I would see groups of moms gathered in what seemed like “cliques” chatting and laughing each afternoon as I sat and played with my phone. Comparing notes on everything from the teachers they liked, to dentists to which soccer coaches were the worst. And I totally felt left out. Part of me wanted to be ‘above it all’ and I don’t have TIME for all that housewife-y type ish. And the other part of me wanted nothing more than to be included. Sometimes, I would see them in Target or overhear plans to get coffee and it made me miss my own friends as I climbed back into my car and drove home alone. But still I brushed it off.

Then something crazy happened. I struck up a conversation with a couple of them one day. Randomly, I was close enough to overhear and jumped right in with my two cents and a hearty chuckle. The ice was broken.  It also helped that a couple of them were pregnant as well and we would nod at each other in solidarity as we lumbered through the parking lot.
Little by little I learned names and we chatted more and more each day. 
I still wasn’t all the way “in” but I was close enough.  Was I really making school mom friends? How exciting! Once Baby Ninja was born, it was even more important to get to know these women. I don’t know anything about having a boy and several of them had two or three! And talking to them sure did pass the time while waiting for Sweet Pea. I began to look forward to my afternoon carpool duties if for no other reason than to have some adult conversation.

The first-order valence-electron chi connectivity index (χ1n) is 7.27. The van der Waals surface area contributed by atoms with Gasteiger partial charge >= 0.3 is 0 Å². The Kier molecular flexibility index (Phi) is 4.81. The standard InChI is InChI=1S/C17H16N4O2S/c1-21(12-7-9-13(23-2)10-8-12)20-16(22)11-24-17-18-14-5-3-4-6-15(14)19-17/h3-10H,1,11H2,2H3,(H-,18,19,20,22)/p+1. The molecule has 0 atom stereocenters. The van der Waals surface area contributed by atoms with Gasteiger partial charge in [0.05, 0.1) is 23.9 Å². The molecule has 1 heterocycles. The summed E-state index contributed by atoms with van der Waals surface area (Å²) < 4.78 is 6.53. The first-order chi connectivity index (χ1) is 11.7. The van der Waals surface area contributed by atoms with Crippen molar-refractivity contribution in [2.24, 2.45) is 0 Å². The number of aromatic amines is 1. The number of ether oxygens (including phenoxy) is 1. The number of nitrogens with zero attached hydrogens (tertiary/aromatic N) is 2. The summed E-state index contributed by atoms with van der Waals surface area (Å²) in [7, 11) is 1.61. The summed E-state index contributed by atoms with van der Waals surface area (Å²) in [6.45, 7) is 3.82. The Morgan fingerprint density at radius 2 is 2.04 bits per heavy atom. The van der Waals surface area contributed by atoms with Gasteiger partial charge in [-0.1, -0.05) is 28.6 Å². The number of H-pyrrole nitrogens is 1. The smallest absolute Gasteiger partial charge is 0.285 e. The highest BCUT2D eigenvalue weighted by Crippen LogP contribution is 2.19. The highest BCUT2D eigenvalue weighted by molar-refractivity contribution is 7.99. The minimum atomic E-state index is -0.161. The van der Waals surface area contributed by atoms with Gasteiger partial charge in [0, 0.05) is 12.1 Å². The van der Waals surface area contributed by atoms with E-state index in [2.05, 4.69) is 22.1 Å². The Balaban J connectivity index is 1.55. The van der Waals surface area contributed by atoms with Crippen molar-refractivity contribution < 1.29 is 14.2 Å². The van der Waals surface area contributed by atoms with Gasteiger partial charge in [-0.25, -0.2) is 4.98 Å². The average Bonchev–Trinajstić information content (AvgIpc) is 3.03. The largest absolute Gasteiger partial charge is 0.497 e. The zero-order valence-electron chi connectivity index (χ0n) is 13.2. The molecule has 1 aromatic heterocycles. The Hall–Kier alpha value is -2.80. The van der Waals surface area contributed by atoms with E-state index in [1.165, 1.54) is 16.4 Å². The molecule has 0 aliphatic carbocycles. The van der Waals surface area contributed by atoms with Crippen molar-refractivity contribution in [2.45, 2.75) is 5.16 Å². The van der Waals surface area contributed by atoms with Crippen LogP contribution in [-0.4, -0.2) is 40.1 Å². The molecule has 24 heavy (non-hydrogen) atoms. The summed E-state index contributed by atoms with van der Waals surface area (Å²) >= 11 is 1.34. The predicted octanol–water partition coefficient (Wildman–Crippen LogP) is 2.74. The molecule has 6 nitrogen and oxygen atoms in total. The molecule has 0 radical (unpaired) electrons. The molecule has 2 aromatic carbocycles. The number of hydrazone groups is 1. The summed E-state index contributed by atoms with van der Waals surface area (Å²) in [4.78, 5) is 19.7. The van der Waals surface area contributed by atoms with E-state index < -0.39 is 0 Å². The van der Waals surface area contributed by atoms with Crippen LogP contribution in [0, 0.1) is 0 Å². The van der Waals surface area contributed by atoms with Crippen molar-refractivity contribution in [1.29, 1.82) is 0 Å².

Sure some of them were complete opposites of me. I am not about that PTA / volunteer mom life. I’m just not. I don’t have the filter required for that kind of service and I cuss like a sailor, children in earshot be damned. (#sorrynotsorry)  BUT I will happily provide items for the bake sale. Just don’t ask me to chair it.

And it turned out I wasn’t alone. I be-friended another mom, who actually works in my industry and is about as interested in volunteering as I am. We happily chatted about SEO, bloggers we both know and the struggle of hitting your deadline and being creative with children underfoot. We even road tripped to a conference and were roommates so how's that for getting know each other!  They were more than just faces in the crowd at that point. 
I also took the time to actually get to know these women outside of judging them for how they looked/acted/what they wore.  And I realized, I fit that "cool mom" mystique. I get dressed before I drop my kids off (most days, but that’s what active wear is for) and make it a point to say hello. I am into fashion and can talk personal style for days. We meet for coffee and sometimes brunch when our schedules permit and you can often find us in the aisles of Target. And maybe that intimidates other moms. It can be hard being feeling like you're on the outside looking in but take if from me, if you don't make the effort to engage, you'll forever be feeling like that. And who knows, maybe you'll find you won't like them as much as you though or maybe, like me, you'll find you like them a whole lot more. 

But don't write off the "cool moms" as being exclusive. We're not, our sunglasses are just bigger than yours.